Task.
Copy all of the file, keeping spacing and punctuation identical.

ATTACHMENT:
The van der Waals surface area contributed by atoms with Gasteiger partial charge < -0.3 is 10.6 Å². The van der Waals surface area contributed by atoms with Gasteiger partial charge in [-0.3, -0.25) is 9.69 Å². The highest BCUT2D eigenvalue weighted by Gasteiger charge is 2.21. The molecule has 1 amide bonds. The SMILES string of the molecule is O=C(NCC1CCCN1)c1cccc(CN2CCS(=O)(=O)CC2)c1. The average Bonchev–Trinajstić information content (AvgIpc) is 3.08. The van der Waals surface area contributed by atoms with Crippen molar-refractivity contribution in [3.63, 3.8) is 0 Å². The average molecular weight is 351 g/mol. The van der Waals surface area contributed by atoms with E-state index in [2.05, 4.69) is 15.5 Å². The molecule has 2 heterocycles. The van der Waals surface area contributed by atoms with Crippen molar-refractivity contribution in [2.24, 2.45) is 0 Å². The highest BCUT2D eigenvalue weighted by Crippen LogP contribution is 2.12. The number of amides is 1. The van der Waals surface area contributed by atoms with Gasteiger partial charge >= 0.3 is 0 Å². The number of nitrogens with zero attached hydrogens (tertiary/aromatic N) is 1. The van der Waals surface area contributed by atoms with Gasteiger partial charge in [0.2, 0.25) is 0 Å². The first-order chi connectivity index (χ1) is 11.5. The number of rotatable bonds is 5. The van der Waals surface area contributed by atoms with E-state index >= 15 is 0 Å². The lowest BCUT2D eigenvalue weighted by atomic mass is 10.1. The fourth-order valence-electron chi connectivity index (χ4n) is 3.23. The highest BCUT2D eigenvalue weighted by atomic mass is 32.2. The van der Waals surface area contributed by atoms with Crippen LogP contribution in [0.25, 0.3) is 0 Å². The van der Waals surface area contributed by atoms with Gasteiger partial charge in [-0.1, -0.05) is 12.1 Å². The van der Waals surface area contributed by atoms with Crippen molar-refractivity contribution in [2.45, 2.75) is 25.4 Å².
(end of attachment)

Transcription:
The van der Waals surface area contributed by atoms with Gasteiger partial charge < -0.3 is 10.6 Å². The van der Waals surface area contributed by atoms with Gasteiger partial charge in [-0.3, -0.25) is 9.69 Å². The highest BCUT2D eigenvalue weighted by Gasteiger charge is 2.21. The molecule has 1 amide bonds. The SMILES string of the molecule is O=C(NCC1CCCN1)c1cccc(CN2CCS(=O)(=O)CC2)c1. The average Bonchev–Trinajstić information content (AvgIpc) is 3.08. The van der Waals surface area contributed by atoms with Crippen molar-refractivity contribution in [3.63, 3.8) is 0 Å². The average molecular weight is 351 g/mol. The van der Waals surface area contributed by atoms with E-state index in [2.05, 4.69) is 15.5 Å². The molecule has 2 heterocycles. The van der Waals surface area contributed by atoms with Crippen molar-refractivity contribution in [2.24, 2.45) is 0 Å². The highest BCUT2D eigenvalue weighted by Crippen LogP contribution is 2.12. The number of amides is 1. The van der Waals surface area contributed by atoms with Gasteiger partial charge >= 0.3 is 0 Å². The number of nitrogens with zero attached hydrogens (tertiary/aromatic N) is 1. The van der Waals surface area contributed by atoms with Gasteiger partial charge in [0.2, 0.25) is 0 Å². The first-order chi connectivity index (χ1) is 11.5. The number of rotatable bonds is 5. The van der Waals surface area contributed by atoms with E-state index >= 15 is 0 Å². The lowest BCUT2D eigenvalue weighted by atomic mass is 10.1. The fourth-order valence-electron chi connectivity index (χ4n) is 3.23. The highest BCUT2D eigenvalue weighted by atomic mass is 32.2. The van der Waals surface area contributed by atoms with Crippen LogP contribution in [0.25, 0.3) is 0 Å². The van der Waals surface area contributed by atoms with Gasteiger partial charge in [-0.1, -0.05) is 12.1 Å². The van der Waals surface area contributed by atoms with Crippen molar-refractivity contribution in [2.45, 2.75) is 25.4 Å².